Canadians jump through hoops trying to accommodate Muslims from countries that refuse to accept other religions
The Copts, Egypt’s indigenous Christians, like many other Eastern Orthodox Christians, celebrate Christmas on Jan. 7, according to the Julian calendar. The midnight mass and Christmas day are joyous celebrations for Egypt’s Christians, as they are for Christians around the world.
But there was no joy among Christians in Egypt at the start of this new decade. As celebrants were leaving a Coptic church in Nagi Hammadi shortly before midnight on Jan. 6, a hail of machinegun fire abruptly changed the giggling of children and the well-wishes of adults into screams of pain and agony.
Six people, aged 16 to 26, were murdered on the spot. Two others died later in hospital. A Muslim guard at the church was also killed.
Over the next two days, more Christian families were attacked by Muslim mobs, resulting in widespread destruction of property and businesses.
When I shared the event with my colleagues on Jan. 8, hardly anyone had heard the news. There was very little coverage in the Western media. And in the days that followed, hardly anyone was concerned when five churches were destroyed in Muslim Malaysia or when a Protestant church had burned to ashes in Muslim Algeria. A massacre of Christians in the Muslim part of Nigeria soon followed. Vicious attacks on Christian minorities occurred in three supposedly moderate Muslim countries within a single week. But not an eyebrow was raised.
In the meantime, we here in Quebec, like many other Western societies, are fully invested in finding ways to reasonably accommodate Muslim immigrants. We debate whether women should be allowed to wear the niqab when receiving public services. We argue whether groups that promote terrorism, murder, and Islamic revolution in Western societies should be tolerated, as is happening now in Britain. We ask whether it is reasonable accommodation to allow the azan, the loud and public Muslim call to prayer, to echo five times a day in American neighbourhoods, as was debated and allowed in Hamtramck, Mich., a few years ago.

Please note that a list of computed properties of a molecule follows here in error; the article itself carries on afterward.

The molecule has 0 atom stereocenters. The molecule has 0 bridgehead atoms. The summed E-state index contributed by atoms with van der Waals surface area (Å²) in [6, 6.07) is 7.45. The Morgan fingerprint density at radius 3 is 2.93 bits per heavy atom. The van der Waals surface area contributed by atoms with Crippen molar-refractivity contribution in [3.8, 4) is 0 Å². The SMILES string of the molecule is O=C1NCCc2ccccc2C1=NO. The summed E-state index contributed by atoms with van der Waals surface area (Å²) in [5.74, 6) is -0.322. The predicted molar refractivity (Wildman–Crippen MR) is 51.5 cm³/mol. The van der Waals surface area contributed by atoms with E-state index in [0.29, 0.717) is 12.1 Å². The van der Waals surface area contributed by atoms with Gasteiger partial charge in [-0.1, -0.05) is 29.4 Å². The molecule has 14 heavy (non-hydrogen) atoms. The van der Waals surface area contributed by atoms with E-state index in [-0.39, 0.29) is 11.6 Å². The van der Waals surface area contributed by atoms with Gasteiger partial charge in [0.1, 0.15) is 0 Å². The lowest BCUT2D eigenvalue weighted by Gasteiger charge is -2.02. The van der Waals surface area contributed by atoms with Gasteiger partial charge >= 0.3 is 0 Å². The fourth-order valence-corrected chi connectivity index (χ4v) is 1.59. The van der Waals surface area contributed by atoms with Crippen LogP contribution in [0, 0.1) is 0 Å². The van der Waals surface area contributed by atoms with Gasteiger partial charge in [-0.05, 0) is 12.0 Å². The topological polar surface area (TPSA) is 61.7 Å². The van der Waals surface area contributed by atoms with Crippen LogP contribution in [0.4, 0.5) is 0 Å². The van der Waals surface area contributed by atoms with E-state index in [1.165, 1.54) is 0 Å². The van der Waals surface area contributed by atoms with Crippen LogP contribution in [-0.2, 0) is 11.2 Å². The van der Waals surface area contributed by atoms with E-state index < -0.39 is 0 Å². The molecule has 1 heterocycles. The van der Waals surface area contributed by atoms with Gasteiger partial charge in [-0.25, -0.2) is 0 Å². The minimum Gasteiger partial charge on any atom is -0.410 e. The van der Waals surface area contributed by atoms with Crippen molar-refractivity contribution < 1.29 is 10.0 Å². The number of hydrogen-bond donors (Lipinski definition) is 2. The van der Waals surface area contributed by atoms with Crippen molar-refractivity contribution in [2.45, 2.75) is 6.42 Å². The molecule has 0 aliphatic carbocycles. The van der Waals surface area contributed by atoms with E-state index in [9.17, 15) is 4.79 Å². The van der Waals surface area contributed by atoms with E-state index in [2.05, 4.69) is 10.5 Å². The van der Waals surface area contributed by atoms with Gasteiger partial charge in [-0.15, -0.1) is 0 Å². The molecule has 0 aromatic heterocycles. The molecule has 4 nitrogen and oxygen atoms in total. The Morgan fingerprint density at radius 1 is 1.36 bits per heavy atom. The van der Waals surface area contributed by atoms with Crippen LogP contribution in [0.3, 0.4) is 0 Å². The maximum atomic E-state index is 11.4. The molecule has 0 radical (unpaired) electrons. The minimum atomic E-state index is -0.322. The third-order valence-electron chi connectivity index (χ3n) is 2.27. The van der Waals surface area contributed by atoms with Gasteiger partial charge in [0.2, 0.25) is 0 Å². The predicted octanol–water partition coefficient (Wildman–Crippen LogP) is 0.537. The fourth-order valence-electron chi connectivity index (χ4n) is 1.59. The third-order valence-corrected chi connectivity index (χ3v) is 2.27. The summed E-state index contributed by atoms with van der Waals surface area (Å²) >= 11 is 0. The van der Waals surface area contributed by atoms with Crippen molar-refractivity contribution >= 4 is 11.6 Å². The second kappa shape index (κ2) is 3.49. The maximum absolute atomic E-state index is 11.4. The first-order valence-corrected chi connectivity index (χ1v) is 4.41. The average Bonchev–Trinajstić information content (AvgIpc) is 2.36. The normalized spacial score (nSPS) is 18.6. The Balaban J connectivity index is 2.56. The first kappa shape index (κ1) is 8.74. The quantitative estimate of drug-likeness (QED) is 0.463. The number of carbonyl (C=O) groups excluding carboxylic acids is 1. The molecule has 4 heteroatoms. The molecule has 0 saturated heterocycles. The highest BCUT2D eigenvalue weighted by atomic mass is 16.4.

We blame victims for living dangerously when a Dutch director is stabbed to death for criticizing Islam in a movie, or a Danish cartoonist narrowly escapes with his, and his 6-year-old granddaughter’s, life, as occurred recently. We apologize to Muslims when they go on a rampage of anger and destruction in response to what the pope said or what a newspaper published.
And, yes, we lament how Islamophobic the West has become when the Swiss decide to ban minarets, not mosques, conveniently forgetting that Saudi Arabia bans the building of non-Islamic houses of worship, "moderate" Egypt requires Christians to obtain a presidential decree to repair a church bathroom, and building a church or synagogue in a Muslim country is often an insurmountable feat.
As we debate how to further accommodate our Islamic minority, who already enjoy full equal rights, and are asking for special ones, we are happy to ignore the plight of the Muslim world’s Christian minorities, who in almost all cases are the indigenous inhabitants of the land, not immigrants to it, and yet have no rights.